MANOA has published many stories, poems, and essays about the ethical imagination and reconciliation. With this blog, we hope to bring these to readers’ attention and discuss events that are related to our work.

Detail of a photograph taken by MANOA editorial assistant Nelson Rivera at the April 18, 2012, talk by Barry Lopez. (click to enlarge image)

Barry Lopez is the coeditor with Frank Stewart of two issues on reconciliation and the ethical imagination:

  • Maps of Reconciliation: Literature and the Ethical Imagination (vol. 19, no. 2; winter 2007); purchasing information. From our web page on the issue:

    “The ice is melting in the north,” writes Oren Lyons, Faithkeeper, Turtle Clan, Onanadaga Nation, in an oration to world leaders that begins this collection. His words are a call for humanity to heal a wound in our relationship to the natural world. They are also a powerful metaphor expressing the fragility and uncertainty of the future in general — the result of global declines in justice, equality, and civility.

    In this collection, the editors turn to some of the world’s most thoughtful authors — in fiction, essay, poetry, drama, and parable — to ask important questions about the future, to give us moral direction, individual courage, and a map toward reconciliation. In many voices and dialects, they urge us to be attentive and compassionate — somehow, as guest editor Barry Lopez writes, to bring hope to bear on the things that confound us.

    Someone will have to make an outline, draw a map and pass it around, with a pencil and an eraser and no thought of ownership. The voices of individual authorship and the duly elected will need to give way to the repositories of community wisdom. For the first time in centuries, wisdom will need to be seated beside intelligence, a second light to cut the deep and unknowable dark.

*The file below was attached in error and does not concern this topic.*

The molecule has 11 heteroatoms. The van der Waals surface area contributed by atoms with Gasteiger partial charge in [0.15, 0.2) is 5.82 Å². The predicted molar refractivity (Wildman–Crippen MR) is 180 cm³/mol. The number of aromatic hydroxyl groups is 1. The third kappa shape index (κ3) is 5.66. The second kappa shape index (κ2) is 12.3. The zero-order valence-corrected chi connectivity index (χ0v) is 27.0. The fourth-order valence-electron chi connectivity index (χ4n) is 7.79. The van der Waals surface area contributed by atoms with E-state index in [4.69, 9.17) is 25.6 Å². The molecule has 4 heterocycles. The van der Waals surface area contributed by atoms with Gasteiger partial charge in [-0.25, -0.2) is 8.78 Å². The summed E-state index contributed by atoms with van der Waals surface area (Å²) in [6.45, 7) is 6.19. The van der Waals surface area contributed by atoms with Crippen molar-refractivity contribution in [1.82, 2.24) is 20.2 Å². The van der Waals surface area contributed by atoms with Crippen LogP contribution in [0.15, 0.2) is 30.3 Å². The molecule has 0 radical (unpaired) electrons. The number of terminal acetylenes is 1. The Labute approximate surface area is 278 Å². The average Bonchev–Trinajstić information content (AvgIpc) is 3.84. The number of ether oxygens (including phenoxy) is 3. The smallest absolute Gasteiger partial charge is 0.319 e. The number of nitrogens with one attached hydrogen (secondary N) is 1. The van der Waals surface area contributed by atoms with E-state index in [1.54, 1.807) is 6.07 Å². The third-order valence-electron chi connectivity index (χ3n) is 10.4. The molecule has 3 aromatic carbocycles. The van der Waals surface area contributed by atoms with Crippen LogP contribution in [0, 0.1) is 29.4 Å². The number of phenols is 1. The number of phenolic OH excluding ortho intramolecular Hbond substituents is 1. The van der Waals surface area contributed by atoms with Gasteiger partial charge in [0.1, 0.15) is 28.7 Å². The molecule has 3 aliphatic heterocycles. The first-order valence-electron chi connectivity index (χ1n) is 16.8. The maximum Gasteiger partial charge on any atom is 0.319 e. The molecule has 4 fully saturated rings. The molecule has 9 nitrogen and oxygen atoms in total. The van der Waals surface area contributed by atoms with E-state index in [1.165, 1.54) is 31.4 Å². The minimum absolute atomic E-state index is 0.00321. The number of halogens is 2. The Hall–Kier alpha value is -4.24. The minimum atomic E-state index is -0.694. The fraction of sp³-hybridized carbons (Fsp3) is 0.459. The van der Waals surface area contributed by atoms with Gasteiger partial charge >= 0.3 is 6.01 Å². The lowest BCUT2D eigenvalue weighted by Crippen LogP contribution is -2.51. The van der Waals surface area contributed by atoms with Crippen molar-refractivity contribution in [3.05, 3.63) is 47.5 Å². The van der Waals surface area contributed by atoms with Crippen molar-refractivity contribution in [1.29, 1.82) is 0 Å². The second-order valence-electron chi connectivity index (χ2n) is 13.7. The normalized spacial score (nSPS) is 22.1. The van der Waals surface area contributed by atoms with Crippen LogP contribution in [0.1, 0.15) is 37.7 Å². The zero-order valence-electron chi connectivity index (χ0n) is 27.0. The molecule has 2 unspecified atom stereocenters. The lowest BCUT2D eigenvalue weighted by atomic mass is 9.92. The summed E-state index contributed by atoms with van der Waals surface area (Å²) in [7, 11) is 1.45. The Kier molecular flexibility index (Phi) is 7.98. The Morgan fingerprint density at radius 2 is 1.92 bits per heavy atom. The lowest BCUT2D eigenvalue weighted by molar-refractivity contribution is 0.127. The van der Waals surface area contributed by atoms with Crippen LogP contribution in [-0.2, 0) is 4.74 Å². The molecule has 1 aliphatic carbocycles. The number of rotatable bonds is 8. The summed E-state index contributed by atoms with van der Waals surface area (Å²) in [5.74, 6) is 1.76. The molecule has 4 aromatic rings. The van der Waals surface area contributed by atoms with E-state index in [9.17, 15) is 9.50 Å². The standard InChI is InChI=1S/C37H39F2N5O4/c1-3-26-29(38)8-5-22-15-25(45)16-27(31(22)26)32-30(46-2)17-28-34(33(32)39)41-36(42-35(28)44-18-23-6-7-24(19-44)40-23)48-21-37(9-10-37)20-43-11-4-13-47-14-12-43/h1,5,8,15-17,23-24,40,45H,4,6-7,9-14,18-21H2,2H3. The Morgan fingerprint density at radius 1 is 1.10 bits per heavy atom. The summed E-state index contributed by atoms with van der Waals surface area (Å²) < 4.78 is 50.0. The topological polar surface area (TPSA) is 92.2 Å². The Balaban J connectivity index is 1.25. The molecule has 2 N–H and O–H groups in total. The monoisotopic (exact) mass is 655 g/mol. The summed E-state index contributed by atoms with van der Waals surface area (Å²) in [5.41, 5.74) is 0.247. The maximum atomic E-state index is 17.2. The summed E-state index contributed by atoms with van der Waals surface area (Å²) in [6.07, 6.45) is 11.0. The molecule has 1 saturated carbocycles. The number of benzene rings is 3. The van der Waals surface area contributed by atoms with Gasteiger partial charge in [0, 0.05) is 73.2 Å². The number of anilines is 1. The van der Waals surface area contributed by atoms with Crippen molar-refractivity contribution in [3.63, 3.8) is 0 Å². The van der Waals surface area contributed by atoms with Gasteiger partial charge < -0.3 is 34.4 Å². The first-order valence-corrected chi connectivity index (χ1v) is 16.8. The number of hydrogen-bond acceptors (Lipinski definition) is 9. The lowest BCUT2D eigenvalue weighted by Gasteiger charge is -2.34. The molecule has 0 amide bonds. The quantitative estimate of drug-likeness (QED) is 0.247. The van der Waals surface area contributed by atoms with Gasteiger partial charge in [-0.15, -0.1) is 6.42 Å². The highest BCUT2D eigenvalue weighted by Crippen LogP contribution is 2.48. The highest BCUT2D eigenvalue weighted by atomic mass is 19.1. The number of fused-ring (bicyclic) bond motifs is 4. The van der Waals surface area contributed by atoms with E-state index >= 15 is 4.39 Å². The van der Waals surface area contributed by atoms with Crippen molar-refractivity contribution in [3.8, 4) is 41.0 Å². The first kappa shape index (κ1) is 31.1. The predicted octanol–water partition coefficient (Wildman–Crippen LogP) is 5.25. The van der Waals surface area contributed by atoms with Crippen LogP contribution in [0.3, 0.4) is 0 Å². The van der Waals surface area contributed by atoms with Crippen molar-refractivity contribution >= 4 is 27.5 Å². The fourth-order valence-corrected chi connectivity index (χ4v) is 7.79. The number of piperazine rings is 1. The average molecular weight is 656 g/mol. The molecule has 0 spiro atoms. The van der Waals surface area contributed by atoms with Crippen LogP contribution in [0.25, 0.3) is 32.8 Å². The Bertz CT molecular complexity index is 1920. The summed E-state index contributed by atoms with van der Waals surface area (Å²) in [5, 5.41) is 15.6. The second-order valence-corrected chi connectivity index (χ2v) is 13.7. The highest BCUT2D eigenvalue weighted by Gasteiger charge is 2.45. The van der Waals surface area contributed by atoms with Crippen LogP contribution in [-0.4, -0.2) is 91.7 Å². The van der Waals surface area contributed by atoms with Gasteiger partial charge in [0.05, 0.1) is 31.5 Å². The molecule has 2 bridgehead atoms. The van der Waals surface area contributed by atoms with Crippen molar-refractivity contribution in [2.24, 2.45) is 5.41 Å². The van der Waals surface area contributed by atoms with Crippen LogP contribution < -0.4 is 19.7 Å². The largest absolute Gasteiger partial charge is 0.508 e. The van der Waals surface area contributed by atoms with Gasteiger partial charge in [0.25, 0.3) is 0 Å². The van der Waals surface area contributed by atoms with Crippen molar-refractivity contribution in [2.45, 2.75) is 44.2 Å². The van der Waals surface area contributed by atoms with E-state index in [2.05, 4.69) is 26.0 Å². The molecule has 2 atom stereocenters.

Where once we might have begun the pursuit of another destiny with more (justifiable) war and additional (reluctant) enforcements of will, with vetted doctrines and the ruthlessness of reason, we might now begin with reconciliation. And with a capacity for reverence. In place of direct confrontation, the humility and unfamiliar courtesy of reconciliation. In place of a single belligerent epistemology and the self-assurance of its promoters, reverence for all that lies beyond human control. In place of indifference, compassion. In place of a brave army, courageous people.”

    Among the contributors to Maps of Reconciliation are the playwright Catherine Filloux; poets Kazuko Shiraishi, Ann Hunkins, Chris Merrill, and Luis H. Francia; fiction writers Yan Lianke, Tony Birch, Wang Ping, Prafulla Roy, and Galsan Tschinag; and nonfiction writers Julia Martin, Wayne Karlin, and Alberto Manguel. Translators include Chen Zeping, Karen Gernant, John Hood, Katharina Rout, and Yumiko Tsumura. Three dramatic portfolios by photographer Franco Salmoiraghi depict exemplary struggles for reconciliation in Native Hawaiian culture. Accompanying the photographs are short prose pieces by Meleanna Aluli Meyer, John Keolamaka‘ainana Lake, and Mahealani Perez-Wendt.

    The issue also includes images from the notebook of Hoang Ngoc Dam, a young Vietnamese medic who is one of the subjects of “Wandering Souls.” This nonfiction piece by Karlin recounts the journey of Homer Steedly from his days as an American soldier in Viet Nam to self-awareness, discovery, and forgiveness.

  • Gates of Reconciliation: Literature and the Ethical Imagination (vol. 20, no. 1; summer 2008); purchasing information. From our web page on the issue:

    In this collection of essays, fiction, and poetry set in South America, Europe, Australia, the Middle East, Asia, the United States, and elsewhere, a diverse group of writers explores the role of literature in confronting the most pressing issue of our time: how individuals, communities, and nations can reconcile differences and grievances and forge a future with a renewed sense of dignity and mutual respect.

    In these works, past and present conflicts—some resolved and some not—are illuminated by literature, uncovering the complexities, subtleties, gestures, and necessary deliberations of forgiveness and healing. The urgency of such deliberations is captured by guest editor Barry Lopez when he asks, “Who will heed the plea of Everychild for a less brutal future?”

    Contributors to this volume are John Luther Adams, Aku Wuwu, Margaret Atwood, Christopher Cokinos, Jorge Edwards, Hwang Sun-Won, Barry Lopez, Taha Muhammad Ali, Alexis Nelson, Lydia Peelle, Samih al-Qasim, Santiago Roncagliolo, Davide Sapienza, Aharon Shabtai, Rebecca Solnit, Sasson Somekh, Lysley Tenorio, and Mark Tredinnick. Translators are Mark Bender, Peter Cole, Yahya Hijazi, Nazih Kassis, Peter H. Lee, Gabriel Levin, Laura Ponce, and William Tydeman. Linda Connor contributes photographs of sacred sites around the world, and Kate Joyce an essay and selections from her “Threshold of Human Touch” project.

Below is the flyer for Lopez’s April talk.


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